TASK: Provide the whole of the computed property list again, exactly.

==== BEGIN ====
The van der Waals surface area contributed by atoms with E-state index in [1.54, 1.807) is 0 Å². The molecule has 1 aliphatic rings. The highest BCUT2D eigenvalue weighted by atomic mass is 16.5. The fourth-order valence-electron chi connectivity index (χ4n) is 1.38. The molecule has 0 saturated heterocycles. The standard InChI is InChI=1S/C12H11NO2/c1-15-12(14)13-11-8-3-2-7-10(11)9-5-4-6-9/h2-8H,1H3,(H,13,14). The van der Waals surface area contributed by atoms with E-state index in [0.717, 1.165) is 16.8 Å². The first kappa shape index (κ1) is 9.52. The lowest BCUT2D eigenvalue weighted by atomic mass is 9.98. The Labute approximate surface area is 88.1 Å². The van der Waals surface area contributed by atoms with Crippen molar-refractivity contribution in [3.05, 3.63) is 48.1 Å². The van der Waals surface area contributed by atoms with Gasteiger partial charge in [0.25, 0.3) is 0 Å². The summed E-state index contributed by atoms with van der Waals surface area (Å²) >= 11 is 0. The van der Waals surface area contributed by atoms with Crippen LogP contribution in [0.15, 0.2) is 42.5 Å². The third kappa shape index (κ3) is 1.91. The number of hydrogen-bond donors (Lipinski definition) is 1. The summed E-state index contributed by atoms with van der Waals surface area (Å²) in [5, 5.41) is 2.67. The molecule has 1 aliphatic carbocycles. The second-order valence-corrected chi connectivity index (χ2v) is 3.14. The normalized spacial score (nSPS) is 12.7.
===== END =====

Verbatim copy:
The van der Waals surface area contributed by atoms with E-state index in [1.54, 1.807) is 0 Å². The molecule has 1 aliphatic rings. The highest BCUT2D eigenvalue weighted by atomic mass is 16.5. The fourth-order valence-electron chi connectivity index (χ4n) is 1.38. The molecule has 0 saturated heterocycles. The standard InChI is InChI=1S/C12H11NO2/c1-15-12(14)13-11-8-3-2-7-10(11)9-5-4-6-9/h2-8H,1H3,(H,13,14). The van der Waals surface area contributed by atoms with E-state index in [0.717, 1.165) is 16.8 Å². The first kappa shape index (κ1) is 9.52. The lowest BCUT2D eigenvalue weighted by atomic mass is 9.98. The Labute approximate surface area is 88.1 Å². The van der Waals surface area contributed by atoms with Crippen molar-refractivity contribution in [3.05, 3.63) is 48.1 Å². The van der Waals surface area contributed by atoms with Gasteiger partial charge in [0.25, 0.3) is 0 Å². The summed E-state index contributed by atoms with van der Waals surface area (Å²) >= 11 is 0. The van der Waals surface area contributed by atoms with Crippen LogP contribution in [0.15, 0.2) is 42.5 Å². The third kappa shape index (κ3) is 1.91. The number of hydrogen-bond donors (Lipinski definition) is 1. The summed E-state index contributed by atoms with van der Waals surface area (Å²) in [5, 5.41) is 2.67. The molecule has 1 aliphatic carbocycles. The second-order valence-corrected chi connectivity index (χ2v) is 3.14. The normalized spacial score (nSPS) is 12.7.